We are currently living in an age of technology that makes buying that summer dress or those gorgeous shoes almost too easy.
With the click of a button, some brands and stores have enabled consumers to spend money without even leaving home. As consumers, we relish in the idea of shopping without leaving the house but do we ever stop to consider how it might be affecting those on the High Street?
As a result of the catastrophic effects of COVID-19, many of us are staying at home, resulting in major high street brands taking a hit. With reduced footfall, some businesses have closed their doors or are making significant changes. The pandemic has resulted in a considerable number of people losing their jobs, and countless companies have gone into liquidation.
Formerly the function of the high street was to bring a sense of community and identity to your part of the world. Every borough had its own unique and individual high street. In London the most famous streets are Portobello Road, where they filmed Notting Hill, or the infamous King’s Road, home to the Punk Rockers of the 1970s and, of course, Oxford Street and Regent Street, formerly shopping heaven now looking unloved.
These streets used to attract tourists and shoppers from all over the world and would generate a considerable income for the UK. Only this weekend the newspapers are reporting that shops selling men and woman’s fashion are 48% and 58% down respectively in the previous year, this is terrible news.
By the time things finally return to normal, and the streets start to fill up again with tourists and happy shoppers, you’ll notice the empty spaces and the shops that are no longer there.
It may be too late to realise that you never gave a thought to the high street and the livelihood of the local businesses that you loved so much, after all, remember Woolworths? How we all lamented the disappearance of Woolworths, no more pick and mix! But did we spend our money there? No, we didn’t, a business can’t survive on happy memories and empty gestures.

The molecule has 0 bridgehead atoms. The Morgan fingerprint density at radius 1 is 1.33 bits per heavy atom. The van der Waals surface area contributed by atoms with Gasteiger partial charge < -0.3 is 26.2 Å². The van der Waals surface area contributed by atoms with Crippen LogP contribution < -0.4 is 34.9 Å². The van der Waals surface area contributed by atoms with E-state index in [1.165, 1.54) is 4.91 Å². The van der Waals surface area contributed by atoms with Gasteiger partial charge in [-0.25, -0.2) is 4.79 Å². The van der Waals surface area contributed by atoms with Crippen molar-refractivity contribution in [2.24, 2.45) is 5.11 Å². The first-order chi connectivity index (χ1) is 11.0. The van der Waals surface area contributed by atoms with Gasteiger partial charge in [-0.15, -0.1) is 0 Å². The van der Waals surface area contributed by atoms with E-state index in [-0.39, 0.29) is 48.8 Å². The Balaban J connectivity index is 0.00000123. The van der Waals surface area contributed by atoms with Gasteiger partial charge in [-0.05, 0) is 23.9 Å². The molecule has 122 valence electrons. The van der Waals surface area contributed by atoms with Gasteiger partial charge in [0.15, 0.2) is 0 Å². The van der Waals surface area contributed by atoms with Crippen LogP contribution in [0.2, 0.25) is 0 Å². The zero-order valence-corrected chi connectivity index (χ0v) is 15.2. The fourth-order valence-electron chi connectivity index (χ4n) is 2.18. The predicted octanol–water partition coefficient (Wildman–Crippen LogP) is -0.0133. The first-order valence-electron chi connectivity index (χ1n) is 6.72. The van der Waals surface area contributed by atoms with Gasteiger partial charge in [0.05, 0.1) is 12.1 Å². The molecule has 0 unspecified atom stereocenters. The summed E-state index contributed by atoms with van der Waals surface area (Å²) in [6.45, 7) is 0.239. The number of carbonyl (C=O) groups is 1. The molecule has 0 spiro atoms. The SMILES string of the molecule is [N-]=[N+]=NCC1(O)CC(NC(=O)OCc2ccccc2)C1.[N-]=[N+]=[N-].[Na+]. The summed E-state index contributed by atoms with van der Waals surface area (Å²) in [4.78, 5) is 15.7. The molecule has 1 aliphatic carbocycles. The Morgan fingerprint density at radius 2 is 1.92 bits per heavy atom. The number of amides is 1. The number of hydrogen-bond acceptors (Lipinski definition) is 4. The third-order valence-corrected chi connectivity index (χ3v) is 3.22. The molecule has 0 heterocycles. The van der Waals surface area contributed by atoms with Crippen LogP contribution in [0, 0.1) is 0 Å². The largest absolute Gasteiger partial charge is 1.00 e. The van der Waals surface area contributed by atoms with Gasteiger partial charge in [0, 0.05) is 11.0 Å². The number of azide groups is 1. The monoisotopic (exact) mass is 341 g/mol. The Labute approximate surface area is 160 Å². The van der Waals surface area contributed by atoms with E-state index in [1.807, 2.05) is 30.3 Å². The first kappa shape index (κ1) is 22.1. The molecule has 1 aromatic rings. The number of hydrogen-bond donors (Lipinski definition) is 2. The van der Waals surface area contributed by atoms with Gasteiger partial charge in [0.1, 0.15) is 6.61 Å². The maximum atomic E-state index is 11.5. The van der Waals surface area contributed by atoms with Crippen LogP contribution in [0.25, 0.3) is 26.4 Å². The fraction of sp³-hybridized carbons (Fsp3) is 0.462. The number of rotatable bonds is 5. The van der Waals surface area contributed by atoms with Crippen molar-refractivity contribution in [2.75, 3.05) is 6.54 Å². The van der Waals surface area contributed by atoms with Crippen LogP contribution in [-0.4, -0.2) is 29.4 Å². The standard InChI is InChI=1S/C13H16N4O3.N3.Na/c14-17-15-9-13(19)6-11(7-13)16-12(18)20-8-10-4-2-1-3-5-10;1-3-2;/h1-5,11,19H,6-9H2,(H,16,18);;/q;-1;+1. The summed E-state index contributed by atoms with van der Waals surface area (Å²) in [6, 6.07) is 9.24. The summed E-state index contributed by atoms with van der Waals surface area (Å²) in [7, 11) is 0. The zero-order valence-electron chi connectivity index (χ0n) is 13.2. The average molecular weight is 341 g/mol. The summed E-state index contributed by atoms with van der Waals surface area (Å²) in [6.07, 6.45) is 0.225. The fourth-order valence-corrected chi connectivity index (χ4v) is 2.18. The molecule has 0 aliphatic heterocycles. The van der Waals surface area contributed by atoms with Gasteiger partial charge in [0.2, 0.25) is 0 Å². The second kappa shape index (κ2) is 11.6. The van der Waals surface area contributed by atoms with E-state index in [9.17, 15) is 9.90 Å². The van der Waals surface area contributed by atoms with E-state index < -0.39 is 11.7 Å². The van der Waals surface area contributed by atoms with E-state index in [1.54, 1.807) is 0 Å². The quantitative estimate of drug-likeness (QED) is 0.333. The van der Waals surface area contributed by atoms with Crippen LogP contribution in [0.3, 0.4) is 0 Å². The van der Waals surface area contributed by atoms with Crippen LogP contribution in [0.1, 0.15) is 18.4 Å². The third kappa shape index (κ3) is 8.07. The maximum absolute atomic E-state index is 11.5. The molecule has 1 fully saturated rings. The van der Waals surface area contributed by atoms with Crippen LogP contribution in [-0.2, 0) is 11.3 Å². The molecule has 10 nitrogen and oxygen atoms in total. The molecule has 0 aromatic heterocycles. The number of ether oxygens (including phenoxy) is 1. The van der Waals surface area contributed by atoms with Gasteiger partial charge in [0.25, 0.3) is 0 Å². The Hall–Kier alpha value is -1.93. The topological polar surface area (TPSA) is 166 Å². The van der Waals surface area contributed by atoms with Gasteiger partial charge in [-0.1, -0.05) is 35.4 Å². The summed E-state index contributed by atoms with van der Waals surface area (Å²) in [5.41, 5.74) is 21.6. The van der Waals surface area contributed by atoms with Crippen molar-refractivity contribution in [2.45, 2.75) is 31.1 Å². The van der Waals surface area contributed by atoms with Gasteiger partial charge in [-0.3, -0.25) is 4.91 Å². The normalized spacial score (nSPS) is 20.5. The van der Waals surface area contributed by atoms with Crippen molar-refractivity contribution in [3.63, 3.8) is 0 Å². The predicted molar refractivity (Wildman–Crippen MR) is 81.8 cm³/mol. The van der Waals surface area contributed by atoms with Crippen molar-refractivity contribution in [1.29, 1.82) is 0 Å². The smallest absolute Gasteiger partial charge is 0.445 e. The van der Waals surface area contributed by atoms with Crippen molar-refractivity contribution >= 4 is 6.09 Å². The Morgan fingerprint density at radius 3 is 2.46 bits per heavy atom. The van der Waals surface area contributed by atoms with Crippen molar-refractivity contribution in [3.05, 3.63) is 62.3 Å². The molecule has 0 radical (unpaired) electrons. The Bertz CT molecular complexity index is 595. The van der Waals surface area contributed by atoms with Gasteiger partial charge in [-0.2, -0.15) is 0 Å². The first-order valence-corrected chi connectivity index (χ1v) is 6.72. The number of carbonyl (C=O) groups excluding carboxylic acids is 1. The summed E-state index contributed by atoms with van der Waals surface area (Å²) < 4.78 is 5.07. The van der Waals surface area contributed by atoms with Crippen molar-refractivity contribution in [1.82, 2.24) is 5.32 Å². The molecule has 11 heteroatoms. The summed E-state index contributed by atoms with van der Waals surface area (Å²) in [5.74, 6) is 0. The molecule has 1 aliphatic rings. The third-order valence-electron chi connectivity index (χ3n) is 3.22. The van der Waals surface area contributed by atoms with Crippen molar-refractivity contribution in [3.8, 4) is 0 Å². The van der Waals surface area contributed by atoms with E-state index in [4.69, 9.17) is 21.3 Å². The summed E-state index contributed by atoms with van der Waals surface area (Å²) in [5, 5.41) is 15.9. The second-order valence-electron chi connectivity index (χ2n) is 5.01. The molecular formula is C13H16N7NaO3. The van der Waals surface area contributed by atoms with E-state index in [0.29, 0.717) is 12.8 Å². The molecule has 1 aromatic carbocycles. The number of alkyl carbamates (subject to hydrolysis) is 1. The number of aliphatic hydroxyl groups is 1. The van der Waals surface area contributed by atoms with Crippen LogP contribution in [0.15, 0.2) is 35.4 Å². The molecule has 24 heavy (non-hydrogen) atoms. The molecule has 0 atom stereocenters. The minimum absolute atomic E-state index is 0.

What about the little boutique candle store in Camden Market that you relied on every Christmas for Mum’s present, or the coffee shop with home-roasted beans for dad or the Sock Shop in the shopping mall for all those novelty socks for uncle Dave – gone but not forgotten.
Still, luckily we are an ingenious bunch; and these businesses have stand-alone high street stores complimented by a thriving online trade, which means they stand a better chance of surviving.
A prime example of this is Neom, a lovely British brand which makes the best body lotions and bath products and candles: lovely crafted organic products that always sell out well before the holidays arrive. Visit their store in Wimbledon, south-west London, or Westfield Shopping centre. Neom also has stores in Leeds and Guildford.
While you can buy most things online, there are certain things we like to buy in person, such as underwear from Marks and Spencers or John Lewis and shoes from Russell and Bromley not forgetting the one-off designer shops in Marylebone High Street. Think of how terrible it would be if you couldn’t get a bagel from The Bagel Shop in Brick Lane or visit some beautiful silk material in Shepherd’s Bush market.
It’s time to start raising awareness and support these businesses. Why not buy your Christmas or ThanksGiving presents a little early this year? You’ll be supporting the high streets – and you’ll avoid those horrible crowds and inflated prices.
After all this doom and gloom, there is some good news on the horizon. John Lewis, one of our favourite department stores, has a new chairman; Sharon White – why is this good news? White could single-handedly save the high street by shaking up the establishment and bringing a new dawn to the outdated shopping experience we all know. While she doesn’t have a retail background, White is a fortune teller and won’t allow JL to go the way of Debenhams and House of Frazer. Mark my words White will have a knighthood before the end of 2021.
If you’re apprehensive about going out, don’t worry. With the new rules and regulations issued by the government, shops are taking measures to ensure you and their staff are safe and looked after. From sanitation stations to contactless payments, you’ll be in and out in no time, making it easy and effortless.
Take a wander out into the world with your mask in one hand, shopping bag in the other and support the high street. Research and make a concerted effort to shop on your local high street next time you need something. It’s never been more important to play your part and support the high street before it’s too late.
It is an essential part of the UK, and we are the only ones who can save it. Happy shopping!